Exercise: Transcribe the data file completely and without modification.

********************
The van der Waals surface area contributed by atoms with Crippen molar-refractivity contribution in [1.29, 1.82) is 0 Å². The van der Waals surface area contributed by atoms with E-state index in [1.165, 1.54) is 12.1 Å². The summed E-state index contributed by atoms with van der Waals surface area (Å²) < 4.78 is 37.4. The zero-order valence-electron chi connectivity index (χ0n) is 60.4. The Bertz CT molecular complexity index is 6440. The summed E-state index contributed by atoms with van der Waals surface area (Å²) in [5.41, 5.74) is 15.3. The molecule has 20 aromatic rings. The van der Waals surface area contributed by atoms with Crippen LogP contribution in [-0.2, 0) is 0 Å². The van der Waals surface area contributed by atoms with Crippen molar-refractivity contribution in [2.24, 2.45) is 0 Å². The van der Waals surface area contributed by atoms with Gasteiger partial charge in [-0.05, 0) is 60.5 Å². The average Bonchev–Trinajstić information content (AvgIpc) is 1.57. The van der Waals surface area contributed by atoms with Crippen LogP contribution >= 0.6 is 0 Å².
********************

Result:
The van der Waals surface area contributed by atoms with Crippen molar-refractivity contribution in [1.29, 1.82) is 0 Å². The van der Waals surface area contributed by atoms with E-state index in [1.165, 1.54) is 12.1 Å². The summed E-state index contributed by atoms with van der Waals surface area (Å²) < 4.78 is 37.4. The zero-order valence-electron chi connectivity index (χ0n) is 60.4. The Bertz CT molecular complexity index is 6440. The summed E-state index contributed by atoms with van der Waals surface area (Å²) in [5.41, 5.74) is 15.3. The molecule has 20 aromatic rings. The van der Waals surface area contributed by atoms with Crippen LogP contribution in [-0.2, 0) is 0 Å². The van der Waals surface area contributed by atoms with Crippen molar-refractivity contribution in [2.24, 2.45) is 0 Å². The van der Waals surface area contributed by atoms with Gasteiger partial charge in [-0.05, 0) is 60.5 Å². The average Bonchev–Trinajstić information content (AvgIpc) is 1.57. The van der Waals surface area contributed by atoms with Crippen LogP contribution >= 0.6 is 0 Å².